The notion of a conspiracy against India had gained momentum earlier in February when the US financial firm Hindenburg, which specialises in short-selling, released a damaging report on the vast corporate structure of Gautam Adani, one of the richest men in the world. Adani and prime minister Modi are both Gujaratis, and their rise to international prominence in the past twenty years has coincided.

This epic has a long way to go, but listed shares in Adani companies have lost a lot of value, and Gautam Adani’s close connections with the prime minister have given the opposition in India’s parliament the first opportunity in years to challenge the government convincingly. Portions of speeches in parliament attacking the prime minister were ordered expunged from the record by the speaker.

The Adani group issued a 400-page rebuttal claiming the Hindenburg report was “a calculated attack on India, the independence, integrity and quality of Indian institutions, and the growth story and ambition of India.” Its rhetoric projected the Adani business empire as a symbol of India.

The most recent feather-ruffling came on 16 February when billionaire George Soros said, in the course of a long address, that the troubles of the Adani group and its links to the prime minister and his government might “significantly weaken Modi’s stranglehold on India’s federal government and open the door to push for much-needed institutional reforms.”

Soros’s remarks, declared an Indian magazine that supports Modi’s government, “largely validate the existence of a larger conspiracy to derail the Modi government.” Indian foreign minister S. Jaishankar, visiting Australia, described Soros as “old, rich, opinionated” and “dangerous,” and pointed out that India’s years under colonial rule had alerted it to the dangers of “outside interference.”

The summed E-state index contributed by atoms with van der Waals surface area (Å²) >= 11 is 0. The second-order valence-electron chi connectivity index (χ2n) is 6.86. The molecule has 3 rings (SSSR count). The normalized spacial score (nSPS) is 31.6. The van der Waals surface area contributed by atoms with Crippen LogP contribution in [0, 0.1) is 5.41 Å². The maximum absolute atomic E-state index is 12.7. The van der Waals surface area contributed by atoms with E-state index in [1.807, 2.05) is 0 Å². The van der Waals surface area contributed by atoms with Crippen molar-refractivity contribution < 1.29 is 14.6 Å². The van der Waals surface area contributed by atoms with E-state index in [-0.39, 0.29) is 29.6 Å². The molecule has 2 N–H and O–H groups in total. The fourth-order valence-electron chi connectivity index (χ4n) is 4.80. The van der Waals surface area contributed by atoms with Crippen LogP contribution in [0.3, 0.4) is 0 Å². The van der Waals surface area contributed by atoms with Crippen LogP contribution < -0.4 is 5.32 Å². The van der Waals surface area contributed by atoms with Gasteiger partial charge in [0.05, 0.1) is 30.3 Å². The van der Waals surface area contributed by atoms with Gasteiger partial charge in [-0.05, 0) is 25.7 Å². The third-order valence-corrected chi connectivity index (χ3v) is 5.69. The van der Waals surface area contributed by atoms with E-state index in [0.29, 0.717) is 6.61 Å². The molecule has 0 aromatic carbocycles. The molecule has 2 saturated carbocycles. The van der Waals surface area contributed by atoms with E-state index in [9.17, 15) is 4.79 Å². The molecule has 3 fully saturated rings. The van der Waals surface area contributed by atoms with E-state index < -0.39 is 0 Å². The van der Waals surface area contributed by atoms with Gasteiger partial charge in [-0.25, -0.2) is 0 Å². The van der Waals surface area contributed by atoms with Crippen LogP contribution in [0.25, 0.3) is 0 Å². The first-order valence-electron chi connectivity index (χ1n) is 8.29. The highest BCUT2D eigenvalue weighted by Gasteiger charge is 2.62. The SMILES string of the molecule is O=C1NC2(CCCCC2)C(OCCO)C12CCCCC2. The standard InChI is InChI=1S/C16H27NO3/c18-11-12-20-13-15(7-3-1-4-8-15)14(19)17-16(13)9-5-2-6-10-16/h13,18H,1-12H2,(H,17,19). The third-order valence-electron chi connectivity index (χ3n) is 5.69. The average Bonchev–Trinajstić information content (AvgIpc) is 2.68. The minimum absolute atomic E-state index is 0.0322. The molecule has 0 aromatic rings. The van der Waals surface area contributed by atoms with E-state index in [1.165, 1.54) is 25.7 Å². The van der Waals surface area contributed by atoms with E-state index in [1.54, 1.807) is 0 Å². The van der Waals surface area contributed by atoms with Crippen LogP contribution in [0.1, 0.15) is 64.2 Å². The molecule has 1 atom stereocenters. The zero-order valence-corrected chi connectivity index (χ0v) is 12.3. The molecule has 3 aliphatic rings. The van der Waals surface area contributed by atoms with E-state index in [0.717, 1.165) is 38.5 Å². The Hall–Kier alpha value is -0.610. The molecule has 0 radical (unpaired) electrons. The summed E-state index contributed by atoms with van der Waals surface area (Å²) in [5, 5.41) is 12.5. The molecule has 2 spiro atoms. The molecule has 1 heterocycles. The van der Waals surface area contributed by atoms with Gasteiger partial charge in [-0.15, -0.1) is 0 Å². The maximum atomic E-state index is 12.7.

When Indira Gandhi was directing her “emergency” fifty years ago, the bitter experience of colonialism and the dangers of the “foreign hand” were frequent themes.

The flutter over the recent affronts to prime minister Modi and to India have been interpreted in two very different ways. At one pole, a respected and reflective columnist saw the possibility that “the first cracks” were appearing “in the hegemonic empire Modi and his BJP have built.” An activist who is also a serious electoral analyst had already calculated that a BJP victory in next year’s national elections could be difficult given the strength of local parties in many of India’s twenty-eight states.

At the other interpretive pole, the recent incidents are seen as opportunities for India to show its muscle and strut its stuff. According to pro-Modi figures, the “Western democracies” need a growing India more than India needs them — for economic and strategic reasons. Underlining India’s ability to wield economic and strategic influence, they point out that two Indian airlines have ordered almost a thousand passenger jets from Boeing and Airbus, and India is seen as a key element in making the Quad — an alignment of the United States, Japan, Australia and India — a significant entity.

The way to deal with the BBC, a BJP supporter noted, was not with clumsy denunciations and tax surveys. Rather, “the Indian diaspora” in Britain should be encouraged to join the movement to defund the broadcaster “unless the BBC gets out of bed with… left-liberals and Islamists of various hues.” A vast, influential diaspora with Indian roots was something Indira Gandhi didn’t have. Rishi Sunak and others should be expecting calls. •